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Abortion: Do Women Have Rights?

By Abibatu Lawani (22-09-2015)

The truth is, the word ‘abortion’ is offensive. It doesn’t slide off our tongues with grace and ease. There is no positive pronunciation. That’s why abortion advocates prefer a more positive tone, using pro-choice or reproductive rights.

The abortion law stipulates jail term for both the man and woman. Also, the law says it can only be done to save the life of a woman. In other words, the law only allows women in very critical conditions to have abortion.

Youth, poverty and ignorance have been cited as the main causes of unplanned pregnancies. Among secondary school students, pregnancy means expulsion or withdrawal from school.

Abortion advocates says that we should respect the woman’s choice and rights. The National Council for Women Society CNWS in two separate communiques, have said that the abortion law should be reformed to include incest, rape and severe medical condition as indications to terminate pregnancy.

Opponents of abortion generally contend that it is “a planned assault on life, a murder with no extenuating circumstances”. They acknowledged the right of a woman to control her own body but not, they insisted, “at the price of another life-that of the unborn child”.

The doctors contended that “at the moment of fertilization. There is formed in that one cell, a new human life.

This new life is, with out question, separate and distinct from either parent from whom it springs, and is a new human being … that this new being is both alive and human is not a matter for debate or philosophical speculation.”

On the other hand, proponents of abortion argue that no life is involved in the early stages of pregnancy. “Only when the foetus has reached a point of viability (from 24 to 28 weeks of gestation) that the state may go as far as to proscribe abortion.

The question mostly asked are, ‘what if pregnancy is the result of rape? Or what if the mother’s health is seriously endangered by pregnancy?

Identifying loopholes in the abortion bill, a medical practitional said, “In some circumstances, women are coerced into having abortion, so you punish her if it becomes double jeopardy. A woman that is a victim of rape, or incest and a woman that has suffered severe medical problem will want an abortion, so when you deprive her of that choice, you are depriving her of her right. In all countries that have had very high ration of abortion, the law of that country have been fingered to be the issue when those laws were liberalized or reformed, abortion-related deaths came tumbling down. A woman that is raped and wishes to keep the pregnancy, we support that society should give her all the support that she can get for good antenatal services and good delivery services. Conversely, if the woman feels that the way the pregnancy came, she does not want it and wants it terminated, society should also support her within the limits of the law of the land to have that pregnancy safely terminated, so that she will get healed. I don’t think that there is any sane woman that would want to terminate a pregnancy unless she has a compelling reason.”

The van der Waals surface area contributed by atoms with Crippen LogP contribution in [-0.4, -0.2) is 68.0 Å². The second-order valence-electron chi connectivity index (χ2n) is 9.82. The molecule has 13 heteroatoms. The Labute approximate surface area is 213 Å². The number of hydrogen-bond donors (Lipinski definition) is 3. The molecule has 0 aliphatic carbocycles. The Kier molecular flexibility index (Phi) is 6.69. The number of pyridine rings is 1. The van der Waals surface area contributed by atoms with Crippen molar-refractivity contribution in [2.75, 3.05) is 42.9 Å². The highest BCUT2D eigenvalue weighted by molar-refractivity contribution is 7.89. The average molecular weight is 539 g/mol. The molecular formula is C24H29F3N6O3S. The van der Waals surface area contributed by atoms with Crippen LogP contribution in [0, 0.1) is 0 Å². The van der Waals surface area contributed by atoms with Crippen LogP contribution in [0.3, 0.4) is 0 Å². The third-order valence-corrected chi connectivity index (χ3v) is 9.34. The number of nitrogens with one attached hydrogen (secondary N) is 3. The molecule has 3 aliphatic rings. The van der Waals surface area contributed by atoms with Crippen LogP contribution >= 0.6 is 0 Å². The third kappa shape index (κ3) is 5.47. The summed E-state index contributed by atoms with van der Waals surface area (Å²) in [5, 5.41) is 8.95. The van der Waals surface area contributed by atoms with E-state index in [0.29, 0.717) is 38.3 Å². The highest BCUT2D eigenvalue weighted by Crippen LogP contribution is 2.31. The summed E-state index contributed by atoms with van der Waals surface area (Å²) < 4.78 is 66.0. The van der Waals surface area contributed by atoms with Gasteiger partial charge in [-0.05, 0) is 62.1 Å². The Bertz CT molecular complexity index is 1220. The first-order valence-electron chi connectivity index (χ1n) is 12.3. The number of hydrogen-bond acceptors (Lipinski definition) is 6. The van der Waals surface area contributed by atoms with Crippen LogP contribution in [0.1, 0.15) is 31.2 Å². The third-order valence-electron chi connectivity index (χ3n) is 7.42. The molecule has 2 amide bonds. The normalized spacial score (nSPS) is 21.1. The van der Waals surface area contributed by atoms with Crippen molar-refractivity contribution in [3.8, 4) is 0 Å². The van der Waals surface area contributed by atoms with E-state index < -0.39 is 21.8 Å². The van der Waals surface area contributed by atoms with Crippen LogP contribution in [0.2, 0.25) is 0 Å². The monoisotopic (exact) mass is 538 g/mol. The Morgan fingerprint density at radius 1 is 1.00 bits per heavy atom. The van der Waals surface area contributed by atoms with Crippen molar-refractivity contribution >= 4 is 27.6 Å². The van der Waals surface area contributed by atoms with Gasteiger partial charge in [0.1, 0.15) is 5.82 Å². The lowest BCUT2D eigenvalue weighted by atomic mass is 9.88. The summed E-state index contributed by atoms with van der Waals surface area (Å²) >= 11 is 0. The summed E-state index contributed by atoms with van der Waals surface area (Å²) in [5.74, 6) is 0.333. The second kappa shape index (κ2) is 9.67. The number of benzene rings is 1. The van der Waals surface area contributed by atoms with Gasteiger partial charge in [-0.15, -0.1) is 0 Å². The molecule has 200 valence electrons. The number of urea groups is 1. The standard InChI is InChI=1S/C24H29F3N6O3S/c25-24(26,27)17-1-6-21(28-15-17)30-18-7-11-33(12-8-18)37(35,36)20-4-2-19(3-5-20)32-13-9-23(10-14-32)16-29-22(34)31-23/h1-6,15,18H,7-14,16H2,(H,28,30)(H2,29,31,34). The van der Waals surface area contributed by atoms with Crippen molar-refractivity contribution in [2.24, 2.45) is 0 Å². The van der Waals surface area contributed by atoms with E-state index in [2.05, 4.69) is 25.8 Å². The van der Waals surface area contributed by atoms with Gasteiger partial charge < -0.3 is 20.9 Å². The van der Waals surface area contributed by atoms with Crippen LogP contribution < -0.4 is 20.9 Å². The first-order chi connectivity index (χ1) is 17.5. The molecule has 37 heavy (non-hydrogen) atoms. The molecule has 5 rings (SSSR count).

According to the proponents of abortion section 297 of the Nigerian criminal code provides sufficient protection.

The section states that a person is not criminally responsible for performing in good faith and with responsible care and skill a surgical operation upon any person for his benefit or upon an unborn child for the preservation of the mother’s life, if the performance of the operation is reasonable having regard to the patient’s state at the time and to all circumstances of the case.”

But all these bring us back to the basic question, what, short of legislation, can be done to solve or at least reduce the growing problem of illegal abortions? The nagging problem of high incidence of illegal abortion in our society remains.

The planned parenthood federation of Nigeria thinks that early sex education, probably starting with both primary and secondary schools, will help.

It notes that “most of our social and economic problems would be minimized if our young people knew more about their bodies early enough to prevent misusing them.”

Abortion is a very touching issue and from all indications debate on it would continue.

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